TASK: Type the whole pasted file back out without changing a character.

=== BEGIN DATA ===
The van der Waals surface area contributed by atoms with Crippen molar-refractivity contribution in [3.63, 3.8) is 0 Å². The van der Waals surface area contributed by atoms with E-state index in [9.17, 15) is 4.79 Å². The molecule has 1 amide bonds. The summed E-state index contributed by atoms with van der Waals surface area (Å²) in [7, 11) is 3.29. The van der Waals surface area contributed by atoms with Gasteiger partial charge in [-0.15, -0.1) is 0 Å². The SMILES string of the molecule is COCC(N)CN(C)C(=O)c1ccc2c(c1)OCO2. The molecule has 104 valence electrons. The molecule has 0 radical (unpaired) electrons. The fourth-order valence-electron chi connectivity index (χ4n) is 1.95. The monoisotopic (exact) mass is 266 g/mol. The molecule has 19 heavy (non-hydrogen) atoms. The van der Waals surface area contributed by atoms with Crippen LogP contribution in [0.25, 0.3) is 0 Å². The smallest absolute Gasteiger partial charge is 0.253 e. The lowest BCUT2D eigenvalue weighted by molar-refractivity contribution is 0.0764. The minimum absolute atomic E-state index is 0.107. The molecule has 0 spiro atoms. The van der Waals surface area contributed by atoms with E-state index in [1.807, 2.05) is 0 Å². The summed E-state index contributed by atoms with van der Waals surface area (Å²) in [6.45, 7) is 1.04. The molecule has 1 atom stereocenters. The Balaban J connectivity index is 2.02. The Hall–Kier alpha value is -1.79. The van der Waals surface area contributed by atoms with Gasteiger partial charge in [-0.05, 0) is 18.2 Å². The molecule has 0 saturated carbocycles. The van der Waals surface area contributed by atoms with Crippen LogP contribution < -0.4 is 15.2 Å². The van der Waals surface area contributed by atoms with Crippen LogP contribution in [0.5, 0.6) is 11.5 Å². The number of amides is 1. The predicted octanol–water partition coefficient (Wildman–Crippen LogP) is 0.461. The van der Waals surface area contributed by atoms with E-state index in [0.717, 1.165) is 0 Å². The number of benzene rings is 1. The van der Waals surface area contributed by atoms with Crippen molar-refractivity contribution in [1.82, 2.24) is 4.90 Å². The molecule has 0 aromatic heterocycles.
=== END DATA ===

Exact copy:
The van der Waals surface area contributed by atoms with Crippen molar-refractivity contribution in [3.63, 3.8) is 0 Å². The van der Waals surface area contributed by atoms with E-state index in [9.17, 15) is 4.79 Å². The molecule has 1 amide bonds. The summed E-state index contributed by atoms with van der Waals surface area (Å²) in [7, 11) is 3.29. The van der Waals surface area contributed by atoms with Gasteiger partial charge in [-0.15, -0.1) is 0 Å². The SMILES string of the molecule is COCC(N)CN(C)C(=O)c1ccc2c(c1)OCO2. The molecule has 104 valence electrons. The molecule has 0 radical (unpaired) electrons. The fourth-order valence-electron chi connectivity index (χ4n) is 1.95. The monoisotopic (exact) mass is 266 g/mol. The molecule has 19 heavy (non-hydrogen) atoms. The van der Waals surface area contributed by atoms with Crippen LogP contribution in [0.25, 0.3) is 0 Å². The smallest absolute Gasteiger partial charge is 0.253 e. The lowest BCUT2D eigenvalue weighted by molar-refractivity contribution is 0.0764. The minimum absolute atomic E-state index is 0.107. The molecule has 0 spiro atoms. The van der Waals surface area contributed by atoms with E-state index in [1.807, 2.05) is 0 Å². The summed E-state index contributed by atoms with van der Waals surface area (Å²) in [6.45, 7) is 1.04. The molecule has 1 atom stereocenters. The Balaban J connectivity index is 2.02. The Hall–Kier alpha value is -1.79. The van der Waals surface area contributed by atoms with Gasteiger partial charge in [-0.05, 0) is 18.2 Å². The molecule has 0 saturated carbocycles. The van der Waals surface area contributed by atoms with Crippen LogP contribution < -0.4 is 15.2 Å². The van der Waals surface area contributed by atoms with Crippen LogP contribution in [0.5, 0.6) is 11.5 Å². The number of amides is 1. The predicted octanol–water partition coefficient (Wildman–Crippen LogP) is 0.461. The van der Waals surface area contributed by atoms with E-state index in [0.717, 1.165) is 0 Å². The number of benzene rings is 1. The van der Waals surface area contributed by atoms with Crippen molar-refractivity contribution in [1.82, 2.24) is 4.90 Å². The molecule has 0 aromatic heterocycles.